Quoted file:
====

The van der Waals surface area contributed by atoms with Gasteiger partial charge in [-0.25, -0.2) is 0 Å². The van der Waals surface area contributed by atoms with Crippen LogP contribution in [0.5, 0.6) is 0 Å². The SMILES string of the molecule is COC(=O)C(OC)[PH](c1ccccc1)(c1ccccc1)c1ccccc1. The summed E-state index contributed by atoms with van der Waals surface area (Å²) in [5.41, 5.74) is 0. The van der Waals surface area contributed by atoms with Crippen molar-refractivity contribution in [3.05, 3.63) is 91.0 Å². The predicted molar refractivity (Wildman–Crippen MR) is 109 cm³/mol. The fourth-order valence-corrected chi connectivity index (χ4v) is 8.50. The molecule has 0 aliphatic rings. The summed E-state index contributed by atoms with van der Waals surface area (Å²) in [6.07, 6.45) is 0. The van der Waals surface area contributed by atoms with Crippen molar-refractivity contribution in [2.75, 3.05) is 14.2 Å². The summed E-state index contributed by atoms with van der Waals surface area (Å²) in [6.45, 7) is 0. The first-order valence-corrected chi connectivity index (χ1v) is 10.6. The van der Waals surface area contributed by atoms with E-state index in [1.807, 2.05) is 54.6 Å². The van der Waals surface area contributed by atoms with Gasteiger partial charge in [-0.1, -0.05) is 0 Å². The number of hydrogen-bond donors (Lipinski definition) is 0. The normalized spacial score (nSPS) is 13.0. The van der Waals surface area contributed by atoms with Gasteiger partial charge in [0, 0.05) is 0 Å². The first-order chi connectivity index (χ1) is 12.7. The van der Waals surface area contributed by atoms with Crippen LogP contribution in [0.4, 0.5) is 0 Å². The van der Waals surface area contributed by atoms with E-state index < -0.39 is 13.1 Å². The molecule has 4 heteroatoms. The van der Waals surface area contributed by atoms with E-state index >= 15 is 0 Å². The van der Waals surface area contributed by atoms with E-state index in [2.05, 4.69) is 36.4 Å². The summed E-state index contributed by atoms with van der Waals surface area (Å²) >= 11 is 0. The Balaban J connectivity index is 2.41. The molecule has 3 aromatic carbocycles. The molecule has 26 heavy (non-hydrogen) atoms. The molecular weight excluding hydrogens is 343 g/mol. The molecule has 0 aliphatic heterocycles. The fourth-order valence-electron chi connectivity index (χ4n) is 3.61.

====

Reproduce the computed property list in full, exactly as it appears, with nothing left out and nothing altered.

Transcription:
The van der Waals surface area contributed by atoms with Gasteiger partial charge in [-0.25, -0.2) is 0 Å². The van der Waals surface area contributed by atoms with Crippen LogP contribution in [0.5, 0.6) is 0 Å². The SMILES string of the molecule is COC(=O)C(OC)[PH](c1ccccc1)(c1ccccc1)c1ccccc1. The summed E-state index contributed by atoms with van der Waals surface area (Å²) in [5.41, 5.74) is 0. The van der Waals surface area contributed by atoms with Crippen molar-refractivity contribution in [3.05, 3.63) is 91.0 Å². The predicted molar refractivity (Wildman–Crippen MR) is 109 cm³/mol. The fourth-order valence-corrected chi connectivity index (χ4v) is 8.50. The molecule has 0 aliphatic rings. The summed E-state index contributed by atoms with van der Waals surface area (Å²) in [6.07, 6.45) is 0. The van der Waals surface area contributed by atoms with Crippen molar-refractivity contribution in [2.75, 3.05) is 14.2 Å². The summed E-state index contributed by atoms with van der Waals surface area (Å²) in [6.45, 7) is 0. The first-order valence-corrected chi connectivity index (χ1v) is 10.6. The van der Waals surface area contributed by atoms with E-state index in [1.807, 2.05) is 54.6 Å². The van der Waals surface area contributed by atoms with Gasteiger partial charge in [-0.1, -0.05) is 0 Å². The number of hydrogen-bond donors (Lipinski definition) is 0. The normalized spacial score (nSPS) is 13.0. The van der Waals surface area contributed by atoms with Gasteiger partial charge in [0, 0.05) is 0 Å². The first-order chi connectivity index (χ1) is 12.7. The van der Waals surface area contributed by atoms with Crippen LogP contribution in [0.4, 0.5) is 0 Å². The van der Waals surface area contributed by atoms with E-state index < -0.39 is 13.1 Å². The molecule has 4 heteroatoms. The van der Waals surface area contributed by atoms with E-state index >= 15 is 0 Å². The van der Waals surface area contributed by atoms with E-state index in [2.05, 4.69) is 36.4 Å². The summed E-state index contributed by atoms with van der Waals surface area (Å²) >= 11 is 0. The Balaban J connectivity index is 2.41. The molecule has 3 aromatic carbocycles. The molecule has 26 heavy (non-hydrogen) atoms. The molecular weight excluding hydrogens is 343 g/mol. The molecule has 0 aliphatic heterocycles. The fourth-order valence-electron chi connectivity index (χ4n) is 3.61.